• The Jurisdictional Analysis has entailed the methodical review and assessment of approximately 80 different agencies and organizations ranging from the local to binational level and including public agencies, non-governmental organizations and academic units. Each is evaluated on the basis of specific criteria to determine the extent to which it can/should assume a role in rapid response, either in direct plan execution, direct scientific/planning/operational support, or indirect support.
  • The Jurisdictional Analysis also includes the outcomes of approximately a dozen interviews with professionals that are either, directly engaged in AIS Rapid Response, or in planning and scientific support roles. Augmenting this is a write-up on outcomes from the three breakout sessions at the initial "Experts Workshop" held in conjunction with the Great Lakes Panel several months ago.
  • The Binational AIS Rapid Response Plan is under development at this time, guided by the previously mentioned Table of Contents. It reflects the "best practices" identified following an exhaustive review of approximately a dozen and a half Rapid Response Plans from throughout North America.
  • Of the plans reviewed, those of particular relevance include the Lake Champlain Rapid Response Plan, the AIS Rapid Response Plan for the State of Maryland, and the California AIS Rapid Response Plan.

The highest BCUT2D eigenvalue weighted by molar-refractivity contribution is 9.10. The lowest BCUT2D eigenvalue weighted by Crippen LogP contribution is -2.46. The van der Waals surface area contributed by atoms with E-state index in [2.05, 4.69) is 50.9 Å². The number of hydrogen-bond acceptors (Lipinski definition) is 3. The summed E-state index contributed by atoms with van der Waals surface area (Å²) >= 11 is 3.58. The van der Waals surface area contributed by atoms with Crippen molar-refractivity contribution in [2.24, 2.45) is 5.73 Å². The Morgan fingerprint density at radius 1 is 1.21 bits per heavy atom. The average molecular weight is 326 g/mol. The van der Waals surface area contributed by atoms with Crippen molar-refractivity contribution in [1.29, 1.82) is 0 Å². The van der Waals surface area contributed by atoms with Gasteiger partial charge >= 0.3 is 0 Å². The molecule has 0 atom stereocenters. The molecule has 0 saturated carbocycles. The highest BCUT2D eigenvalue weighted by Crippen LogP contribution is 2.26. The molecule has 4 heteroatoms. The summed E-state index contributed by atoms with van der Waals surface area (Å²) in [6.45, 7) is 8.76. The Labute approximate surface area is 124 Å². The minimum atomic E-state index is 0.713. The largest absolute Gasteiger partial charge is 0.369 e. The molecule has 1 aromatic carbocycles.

While the plan is still under development, the following points provide some insight into the approach being taken:

    • The "Unified Command/ Incident Command System" approach will be used, featuring binational leadership with a strong role for the local emergency response agencies.
    • The plan will rely upon existing agencies, organizations and processes, to the extent possible, in the interest of cost-effectiveness and efficiency.
    • The "Operational P" planning process used by the U.S. Coast Guard for emergency response is providing the overall template for steps to be taken in a binational AIS Rapid Response scenario.
    • An emphasis is being placed on pre-planning to ensure that the requisite treatment protocols, permits and related considerations are anticipated, addressed and "on-the-shelf" ready to go in the event of a declared emergency.
    • Primary challenges at the binational level have been identified as 1) harmonizing disparate laws, policies and programs; 2) designing an acceptable institutional structure; 3) securing and sustaining financial and political support at the binational level; 4) ensuring an adequate understanding of target species, treatment options and inter-species interactions; and 5) developing and securing pre-approvals for treatment protocols.